6. ——— (1985). Hudson Taylor and China's Open Century. Book Five: Refiner's Fire. London: Hodder & Stoughton.
  7. ——— (1986). Hudson Taylor and China's Open Century. 6. Assault On The Nine. London: Hodder & Stoughton.
  8. ——— (1989). Hudson Taylor and China's Open Century. 7. It Is Not Death To Die. London: Hodder & Stoughton.
  9. Broomhall, Marshall (1901). Last Letters and Further Records of Martyred Missionaries of the China Inland Mission (PDF). London: Morgan & Scott.
  10. Cross, FL; Livingstone, EA, eds. (1997), "Taylor, James Hudson", The Oxford Dictionary of the Christian Church, Oxford.
  11. Gee, N. Gist (1905). The Educational Directory for China. Suzhou: Educational Association of China.
  12. Larsen, Timothy, ed. (2003), "Taylor, James Hudson", Biographical Dictionary of Evangelicals, Downers-Grove, IL: Intervarsity Press.
  13. Morrish, George, According to your Faith, London.
  14. Petersen, William J (1986), CS Lewis Had a Wife; Catherine Marshall Had a Husband, Wheaton, IL: Tyndale House. Has a chapter on Hudson Taylor's marriage.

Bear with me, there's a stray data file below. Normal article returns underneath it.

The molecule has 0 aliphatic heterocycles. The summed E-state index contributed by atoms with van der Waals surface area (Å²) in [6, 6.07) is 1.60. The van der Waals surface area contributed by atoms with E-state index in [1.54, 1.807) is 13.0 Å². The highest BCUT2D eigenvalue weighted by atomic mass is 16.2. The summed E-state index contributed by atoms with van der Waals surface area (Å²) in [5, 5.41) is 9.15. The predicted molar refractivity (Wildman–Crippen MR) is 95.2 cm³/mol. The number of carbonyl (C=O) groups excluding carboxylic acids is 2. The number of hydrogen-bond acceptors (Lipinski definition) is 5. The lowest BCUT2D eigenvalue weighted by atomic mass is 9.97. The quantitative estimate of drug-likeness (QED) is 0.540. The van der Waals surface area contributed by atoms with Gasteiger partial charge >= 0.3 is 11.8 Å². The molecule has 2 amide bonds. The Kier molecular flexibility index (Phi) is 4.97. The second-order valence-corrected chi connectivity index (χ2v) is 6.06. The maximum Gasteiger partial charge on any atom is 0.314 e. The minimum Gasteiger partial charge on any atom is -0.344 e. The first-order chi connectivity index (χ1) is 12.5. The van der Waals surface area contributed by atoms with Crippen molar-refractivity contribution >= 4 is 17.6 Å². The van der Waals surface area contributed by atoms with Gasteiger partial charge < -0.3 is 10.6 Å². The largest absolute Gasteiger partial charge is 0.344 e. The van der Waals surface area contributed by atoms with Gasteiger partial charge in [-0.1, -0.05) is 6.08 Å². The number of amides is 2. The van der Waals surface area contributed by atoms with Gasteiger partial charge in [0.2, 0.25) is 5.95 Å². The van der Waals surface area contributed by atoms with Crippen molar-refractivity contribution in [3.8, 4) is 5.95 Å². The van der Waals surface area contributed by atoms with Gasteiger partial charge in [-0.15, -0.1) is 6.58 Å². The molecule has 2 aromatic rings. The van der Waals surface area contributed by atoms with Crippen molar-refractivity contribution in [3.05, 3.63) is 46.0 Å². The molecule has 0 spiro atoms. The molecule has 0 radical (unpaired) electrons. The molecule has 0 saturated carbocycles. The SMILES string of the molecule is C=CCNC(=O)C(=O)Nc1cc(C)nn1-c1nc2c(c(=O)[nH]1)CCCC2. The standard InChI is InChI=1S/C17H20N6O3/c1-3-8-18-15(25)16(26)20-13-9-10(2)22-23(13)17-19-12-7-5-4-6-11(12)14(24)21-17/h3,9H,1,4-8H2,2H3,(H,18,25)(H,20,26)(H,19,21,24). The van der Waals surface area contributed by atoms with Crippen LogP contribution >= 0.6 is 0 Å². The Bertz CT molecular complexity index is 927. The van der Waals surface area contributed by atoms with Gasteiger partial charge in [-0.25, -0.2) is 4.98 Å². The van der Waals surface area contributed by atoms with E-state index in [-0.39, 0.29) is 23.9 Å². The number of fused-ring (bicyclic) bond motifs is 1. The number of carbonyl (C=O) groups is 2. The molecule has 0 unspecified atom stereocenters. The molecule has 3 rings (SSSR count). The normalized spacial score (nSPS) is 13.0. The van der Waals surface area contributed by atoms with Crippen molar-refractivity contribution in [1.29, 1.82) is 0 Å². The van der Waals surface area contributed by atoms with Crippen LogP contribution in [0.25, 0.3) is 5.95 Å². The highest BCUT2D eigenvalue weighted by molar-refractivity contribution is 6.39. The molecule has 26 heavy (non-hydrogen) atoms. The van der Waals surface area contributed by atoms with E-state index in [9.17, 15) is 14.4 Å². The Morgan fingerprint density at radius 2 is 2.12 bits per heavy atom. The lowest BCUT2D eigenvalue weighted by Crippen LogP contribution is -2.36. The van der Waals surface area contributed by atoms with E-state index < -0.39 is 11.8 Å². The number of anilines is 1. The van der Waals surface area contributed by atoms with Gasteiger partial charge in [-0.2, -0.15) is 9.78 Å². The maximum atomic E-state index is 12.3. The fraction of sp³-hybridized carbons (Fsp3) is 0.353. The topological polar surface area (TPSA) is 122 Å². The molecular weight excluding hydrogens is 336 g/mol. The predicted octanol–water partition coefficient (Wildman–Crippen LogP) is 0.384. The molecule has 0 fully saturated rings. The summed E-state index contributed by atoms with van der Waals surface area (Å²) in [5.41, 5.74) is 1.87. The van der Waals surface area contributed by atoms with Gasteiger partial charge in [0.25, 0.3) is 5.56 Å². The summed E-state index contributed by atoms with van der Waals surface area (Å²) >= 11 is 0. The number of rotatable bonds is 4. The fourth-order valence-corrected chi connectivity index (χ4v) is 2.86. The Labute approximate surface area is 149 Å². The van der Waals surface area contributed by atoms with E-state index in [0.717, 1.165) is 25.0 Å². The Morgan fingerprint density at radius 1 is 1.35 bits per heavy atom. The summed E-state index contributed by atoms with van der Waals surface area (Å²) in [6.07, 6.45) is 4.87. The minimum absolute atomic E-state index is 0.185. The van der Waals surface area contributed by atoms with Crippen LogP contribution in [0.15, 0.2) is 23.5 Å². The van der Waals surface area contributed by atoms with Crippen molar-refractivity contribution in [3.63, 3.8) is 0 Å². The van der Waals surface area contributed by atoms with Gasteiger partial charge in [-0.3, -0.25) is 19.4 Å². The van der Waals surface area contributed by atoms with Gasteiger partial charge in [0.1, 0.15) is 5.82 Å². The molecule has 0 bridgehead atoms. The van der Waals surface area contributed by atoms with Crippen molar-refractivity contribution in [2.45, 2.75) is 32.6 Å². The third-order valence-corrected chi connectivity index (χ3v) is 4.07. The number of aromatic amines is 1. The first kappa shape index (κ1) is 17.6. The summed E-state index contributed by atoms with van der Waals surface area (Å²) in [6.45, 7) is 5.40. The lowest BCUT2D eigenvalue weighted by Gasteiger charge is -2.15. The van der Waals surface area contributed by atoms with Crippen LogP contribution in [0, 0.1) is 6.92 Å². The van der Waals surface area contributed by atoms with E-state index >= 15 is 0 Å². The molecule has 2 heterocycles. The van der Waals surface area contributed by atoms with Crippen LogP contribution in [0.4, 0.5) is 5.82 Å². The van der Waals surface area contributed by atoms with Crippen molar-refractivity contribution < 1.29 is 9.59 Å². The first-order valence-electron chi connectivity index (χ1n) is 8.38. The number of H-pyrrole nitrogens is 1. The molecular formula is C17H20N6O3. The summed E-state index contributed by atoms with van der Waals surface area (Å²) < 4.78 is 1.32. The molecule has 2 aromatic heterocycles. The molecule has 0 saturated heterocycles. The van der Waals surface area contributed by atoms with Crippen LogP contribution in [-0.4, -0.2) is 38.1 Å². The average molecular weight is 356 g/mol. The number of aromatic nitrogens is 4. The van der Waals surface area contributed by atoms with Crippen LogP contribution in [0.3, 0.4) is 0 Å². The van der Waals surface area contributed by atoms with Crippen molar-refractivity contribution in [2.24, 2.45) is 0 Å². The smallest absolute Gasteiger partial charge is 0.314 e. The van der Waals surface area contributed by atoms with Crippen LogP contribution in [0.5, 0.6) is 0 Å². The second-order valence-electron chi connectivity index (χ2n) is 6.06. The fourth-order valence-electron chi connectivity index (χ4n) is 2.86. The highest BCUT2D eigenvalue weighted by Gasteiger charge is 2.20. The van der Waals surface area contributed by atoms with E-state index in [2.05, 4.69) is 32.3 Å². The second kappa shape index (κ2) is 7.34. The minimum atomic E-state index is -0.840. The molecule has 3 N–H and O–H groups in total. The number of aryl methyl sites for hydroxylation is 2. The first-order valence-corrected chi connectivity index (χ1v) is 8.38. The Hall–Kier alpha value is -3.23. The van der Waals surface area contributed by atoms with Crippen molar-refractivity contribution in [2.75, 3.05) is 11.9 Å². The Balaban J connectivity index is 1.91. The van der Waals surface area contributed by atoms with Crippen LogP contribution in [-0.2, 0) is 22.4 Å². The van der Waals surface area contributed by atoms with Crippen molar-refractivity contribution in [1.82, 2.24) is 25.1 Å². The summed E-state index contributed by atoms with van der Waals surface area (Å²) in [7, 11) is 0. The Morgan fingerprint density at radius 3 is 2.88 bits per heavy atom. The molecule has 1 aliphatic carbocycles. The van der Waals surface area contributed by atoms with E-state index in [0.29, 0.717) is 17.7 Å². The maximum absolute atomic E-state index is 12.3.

15. Steer, Roger (1990). Hudson Taylor: A Man In Christ. London: Hodder & Stoughton.
  16. Taylor, Frederick Howard; Taylor, Mary Geraldine (1911). Hudson Taylor In Early Years; The Growth of a Soul. London: Morgan & Scott.
  17. ———; Taylor, Mary Geraldine (1918). Hudson Taylor and the China Inland Mission; The Growth of a Work of God. London: Morgan & Scott.
  18. ———; Taylor, Mary Geraldine (1965). Hudson Taylor; God's Man in China. Chicago: Moody Press.
  19. Taylor, James Hudson III (2005). Christ Alone: A Pictorial Presentation of Hudson Taylor's Life and Legacy. Hong Kong: OMF Books.
  20. Tucker, Ruth (1983). From Jerusalem to Irian Jaya: A Biographical History of Christian Missions. Grand Rapids, MI: Zondervan. ISBN 0-310-23937-0.
  21. The China Mission Year Book (PDF). Shanghai: Christian Literature Society for China. 1911.
  22. Historical Bibliography of the China Inland Mission.
  23. Hudson Taylor, Christian History & Biography (52).